Miavaig, in Uig, on Lewis, is a scatter of houses—and three churches—across a convergence of hillsides around the place where a short burn connects a loch with a sea-loch. In the culvert where the burn passes under the road lives a black eel, that was a good eighteen inches long when I first saw it. (And when it saw me—I remember the cold thrill, a new experience then, when its eyes looked back.) It or its replacement—the wee burn, a hundred yards long and a few inches deep, was wriggling with elvers—may be longer now. I don’t know. I’ve never been back to look, except in dreams.
Around Uig you can find deep, dark glens and wide sandy beaches. There are traces everywhere of a more populous past: the old drove roads snaking across the hills, the roofless rectangles of black houses, the drystone walls under green mounds of moss and turf. It’s like growing up in a single enormous ruin that compasses all you see, and includes, in a child’s imagination, the rusting carcasses of cars and buses on the moors, the pools of a tidal fish-trap locally attributed to the Vikings, and the brochs and standing stones far away. Above it all were installations of a present guarding against a possible future: the radio mast on a hilltop, the big radar dish revolving black against the sky at the headland of Aird, overlooking the angular concrete blocks of the RAF base.
I lived in Miavaig until I was ten, and then we moved to Greenock, on the Clyde. For summer holidays we always went to Lochcarron, in Wester Ross. The contrast between Uig and Lochcarron was, to me at the time, stark. Lochcarron had far more, and far taller and more various, trees. Some hillsides around it were forested (in Miavaig, a stand of a few spindly pines was called ‘the plantation’). Its gardens were lush and sprouted exotica—clumps of pampas grass, endless rhododendrons, monkey-puzzle trees. Fires burned wood and coal, not peat. Most people spoke English in everyday life. The hills were higher and the loch was wide and deep.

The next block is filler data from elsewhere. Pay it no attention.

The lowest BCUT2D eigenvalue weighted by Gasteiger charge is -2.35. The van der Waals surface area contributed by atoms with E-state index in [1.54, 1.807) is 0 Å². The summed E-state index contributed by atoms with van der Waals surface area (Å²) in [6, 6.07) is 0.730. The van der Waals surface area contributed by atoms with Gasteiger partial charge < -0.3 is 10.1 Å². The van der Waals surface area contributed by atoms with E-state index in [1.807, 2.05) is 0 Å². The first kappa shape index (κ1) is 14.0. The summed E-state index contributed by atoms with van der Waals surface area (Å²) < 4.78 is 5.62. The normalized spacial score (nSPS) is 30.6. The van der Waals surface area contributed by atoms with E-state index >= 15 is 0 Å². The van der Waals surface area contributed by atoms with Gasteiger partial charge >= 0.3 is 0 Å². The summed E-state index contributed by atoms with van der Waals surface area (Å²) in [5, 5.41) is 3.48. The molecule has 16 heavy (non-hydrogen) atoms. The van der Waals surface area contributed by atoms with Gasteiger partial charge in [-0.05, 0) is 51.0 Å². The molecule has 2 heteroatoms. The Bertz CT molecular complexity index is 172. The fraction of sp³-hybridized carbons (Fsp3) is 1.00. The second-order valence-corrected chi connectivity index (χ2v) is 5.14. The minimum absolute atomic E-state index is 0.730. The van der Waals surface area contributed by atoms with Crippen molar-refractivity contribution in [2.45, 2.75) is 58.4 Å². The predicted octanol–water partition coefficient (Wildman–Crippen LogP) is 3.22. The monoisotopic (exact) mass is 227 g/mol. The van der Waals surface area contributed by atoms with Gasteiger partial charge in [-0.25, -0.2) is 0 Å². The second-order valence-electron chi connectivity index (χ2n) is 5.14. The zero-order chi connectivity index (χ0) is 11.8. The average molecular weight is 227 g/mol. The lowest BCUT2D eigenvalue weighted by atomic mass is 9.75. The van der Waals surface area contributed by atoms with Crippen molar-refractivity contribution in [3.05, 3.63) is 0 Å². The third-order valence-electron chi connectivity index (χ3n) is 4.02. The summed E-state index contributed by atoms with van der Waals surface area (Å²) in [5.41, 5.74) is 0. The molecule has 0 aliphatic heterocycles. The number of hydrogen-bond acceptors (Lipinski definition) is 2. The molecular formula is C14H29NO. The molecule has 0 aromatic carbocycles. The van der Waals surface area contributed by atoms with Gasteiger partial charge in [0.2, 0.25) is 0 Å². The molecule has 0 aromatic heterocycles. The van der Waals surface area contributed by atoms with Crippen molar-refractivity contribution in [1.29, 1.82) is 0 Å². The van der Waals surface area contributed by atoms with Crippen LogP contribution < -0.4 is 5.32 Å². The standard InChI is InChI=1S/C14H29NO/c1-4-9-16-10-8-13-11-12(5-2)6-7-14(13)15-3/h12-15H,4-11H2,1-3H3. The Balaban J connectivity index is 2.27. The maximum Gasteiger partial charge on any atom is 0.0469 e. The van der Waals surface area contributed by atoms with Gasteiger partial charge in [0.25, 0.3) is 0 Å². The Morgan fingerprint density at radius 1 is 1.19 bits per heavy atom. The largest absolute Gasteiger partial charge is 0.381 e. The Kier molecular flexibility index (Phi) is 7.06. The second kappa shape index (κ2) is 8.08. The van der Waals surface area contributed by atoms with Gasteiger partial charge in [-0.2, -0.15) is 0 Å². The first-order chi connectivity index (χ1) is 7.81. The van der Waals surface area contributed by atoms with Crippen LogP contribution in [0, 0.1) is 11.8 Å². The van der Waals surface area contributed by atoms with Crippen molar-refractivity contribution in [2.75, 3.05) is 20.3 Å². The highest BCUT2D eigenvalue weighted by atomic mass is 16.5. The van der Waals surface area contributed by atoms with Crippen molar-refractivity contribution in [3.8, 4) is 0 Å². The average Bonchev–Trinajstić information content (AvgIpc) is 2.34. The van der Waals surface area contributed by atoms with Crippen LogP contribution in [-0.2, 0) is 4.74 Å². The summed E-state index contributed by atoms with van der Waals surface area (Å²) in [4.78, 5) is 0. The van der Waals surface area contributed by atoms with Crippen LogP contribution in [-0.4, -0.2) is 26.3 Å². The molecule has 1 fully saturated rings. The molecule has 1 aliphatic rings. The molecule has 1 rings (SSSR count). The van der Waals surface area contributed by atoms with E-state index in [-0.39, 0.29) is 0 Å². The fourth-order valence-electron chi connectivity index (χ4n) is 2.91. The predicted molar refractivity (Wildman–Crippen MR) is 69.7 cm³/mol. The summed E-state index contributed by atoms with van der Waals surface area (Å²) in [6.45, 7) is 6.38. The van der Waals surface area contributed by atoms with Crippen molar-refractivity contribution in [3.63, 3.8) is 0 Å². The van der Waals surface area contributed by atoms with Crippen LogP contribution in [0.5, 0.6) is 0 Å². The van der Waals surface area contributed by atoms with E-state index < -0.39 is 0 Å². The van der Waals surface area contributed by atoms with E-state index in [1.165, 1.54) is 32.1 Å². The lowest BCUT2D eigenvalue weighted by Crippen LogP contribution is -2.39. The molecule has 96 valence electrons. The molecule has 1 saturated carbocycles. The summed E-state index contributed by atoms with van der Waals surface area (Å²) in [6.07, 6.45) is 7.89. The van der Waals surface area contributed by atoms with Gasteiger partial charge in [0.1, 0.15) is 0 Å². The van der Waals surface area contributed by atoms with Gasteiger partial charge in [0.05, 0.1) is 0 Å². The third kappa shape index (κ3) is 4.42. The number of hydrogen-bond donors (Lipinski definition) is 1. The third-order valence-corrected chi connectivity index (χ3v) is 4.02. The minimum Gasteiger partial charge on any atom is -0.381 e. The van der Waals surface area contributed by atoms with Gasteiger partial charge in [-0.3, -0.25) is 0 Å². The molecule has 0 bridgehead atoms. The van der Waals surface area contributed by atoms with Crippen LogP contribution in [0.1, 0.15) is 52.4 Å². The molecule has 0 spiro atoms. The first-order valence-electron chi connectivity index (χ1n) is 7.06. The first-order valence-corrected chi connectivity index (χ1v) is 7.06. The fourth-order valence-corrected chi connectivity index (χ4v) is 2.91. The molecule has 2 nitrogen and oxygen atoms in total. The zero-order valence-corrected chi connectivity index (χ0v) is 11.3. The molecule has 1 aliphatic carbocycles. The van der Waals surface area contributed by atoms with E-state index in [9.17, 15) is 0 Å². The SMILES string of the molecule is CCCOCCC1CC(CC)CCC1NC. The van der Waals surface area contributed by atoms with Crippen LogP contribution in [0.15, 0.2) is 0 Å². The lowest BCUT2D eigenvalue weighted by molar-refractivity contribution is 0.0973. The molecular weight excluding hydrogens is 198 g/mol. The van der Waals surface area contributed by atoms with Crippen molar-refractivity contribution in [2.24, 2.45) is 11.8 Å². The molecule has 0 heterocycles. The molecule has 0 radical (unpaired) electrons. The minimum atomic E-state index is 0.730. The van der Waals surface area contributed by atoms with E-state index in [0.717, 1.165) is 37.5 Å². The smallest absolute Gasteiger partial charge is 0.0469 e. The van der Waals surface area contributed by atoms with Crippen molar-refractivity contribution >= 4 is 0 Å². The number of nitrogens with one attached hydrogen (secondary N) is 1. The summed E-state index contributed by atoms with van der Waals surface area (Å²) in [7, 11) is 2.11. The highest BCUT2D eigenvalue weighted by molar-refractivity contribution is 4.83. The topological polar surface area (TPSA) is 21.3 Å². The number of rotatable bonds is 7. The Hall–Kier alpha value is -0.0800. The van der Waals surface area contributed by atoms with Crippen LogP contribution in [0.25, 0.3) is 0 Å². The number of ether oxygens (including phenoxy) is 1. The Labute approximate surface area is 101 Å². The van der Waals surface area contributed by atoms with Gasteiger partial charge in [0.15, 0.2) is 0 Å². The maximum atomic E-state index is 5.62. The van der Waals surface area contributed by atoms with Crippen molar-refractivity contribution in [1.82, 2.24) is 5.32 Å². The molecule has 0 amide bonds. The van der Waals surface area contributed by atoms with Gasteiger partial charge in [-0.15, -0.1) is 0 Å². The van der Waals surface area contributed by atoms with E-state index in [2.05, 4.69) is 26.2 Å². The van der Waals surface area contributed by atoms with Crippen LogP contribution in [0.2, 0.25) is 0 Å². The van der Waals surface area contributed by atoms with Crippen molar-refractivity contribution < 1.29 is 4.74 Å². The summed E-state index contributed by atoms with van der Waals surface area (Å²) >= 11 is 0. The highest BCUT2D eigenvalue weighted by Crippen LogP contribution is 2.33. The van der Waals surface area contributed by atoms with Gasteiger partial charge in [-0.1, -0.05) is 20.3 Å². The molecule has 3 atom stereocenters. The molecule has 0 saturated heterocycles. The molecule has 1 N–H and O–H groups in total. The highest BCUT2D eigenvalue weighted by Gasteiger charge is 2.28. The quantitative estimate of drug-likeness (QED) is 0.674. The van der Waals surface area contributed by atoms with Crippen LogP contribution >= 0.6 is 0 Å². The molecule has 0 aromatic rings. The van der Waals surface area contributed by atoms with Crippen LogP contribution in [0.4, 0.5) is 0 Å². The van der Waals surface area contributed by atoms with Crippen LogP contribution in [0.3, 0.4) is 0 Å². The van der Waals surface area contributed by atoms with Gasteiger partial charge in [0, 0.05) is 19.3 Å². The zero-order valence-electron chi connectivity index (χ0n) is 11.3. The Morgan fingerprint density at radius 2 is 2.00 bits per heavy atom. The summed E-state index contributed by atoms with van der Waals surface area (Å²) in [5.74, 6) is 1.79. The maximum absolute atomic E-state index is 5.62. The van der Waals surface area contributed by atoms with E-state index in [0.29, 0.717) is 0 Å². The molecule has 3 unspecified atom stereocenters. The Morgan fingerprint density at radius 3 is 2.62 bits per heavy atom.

Across that loch and to the west lay Plockton, a village on a sheltered shore, whose surroundings were lusher even than Lochcarron’s: calm waters, green glens and slopes, numerous islets bearing stands of Scots pine, the whole aspect a sight-line for red-and-black sunsets whenever the rain isn’t marching in from the west. A short drive south, and up, and you’re on the bleak rocky moors of Duirinish and Balmacara, the shadows purple with heather in the late summer.
On these landscapes of early memory I’ve inflicted science fiction. Made them the battlefields of wars both guerilla and global. Crashed flying saucers and tactical nukes into them. Crushed them under the mechanical sprawl of runaway artificial intelligences. Choked them with mutant jungles. Made their sea-lochs ring with the din of spaceship yards. Settled their villages with ageless retirees scoffing illegal life-extension drugs. Carpeted their roofs and walls with thick insulation against the big freeze as the Gulf Stream downshifts. And, on the plus side, expanded their villages into thriving industrial towns, repopulating the glens as the Brahan Seer foretold. I’ve even let the Press and Journal soldier on, through wars and revolutions and across the collapse and rebuilding of civilization, into a future several centuries hence.
I haven’t spared the urban landscapes I’ve lived in either. Turned Greenock into a vast naval base, Edinburgh into a dark haunt of terrorists and robots, Waverley Station into the target of a cruise missile strike, Glasgow into a civil war zone, the Clyde into a string of crater lochs, the Firth of Forth into a frontier in a fragmented Britain, and both of the Forth’s great bridges into mangled wreckage. But again on the plus side, I’ve also imagined these cities enduring, Edinburgh reinvent itself as a biotechnology capital, West Lothian flourish as Carbon Glen, and the University of Glasgow sail on through dark centuries as an ark of reason, which one of the characters hails as the Church of Man.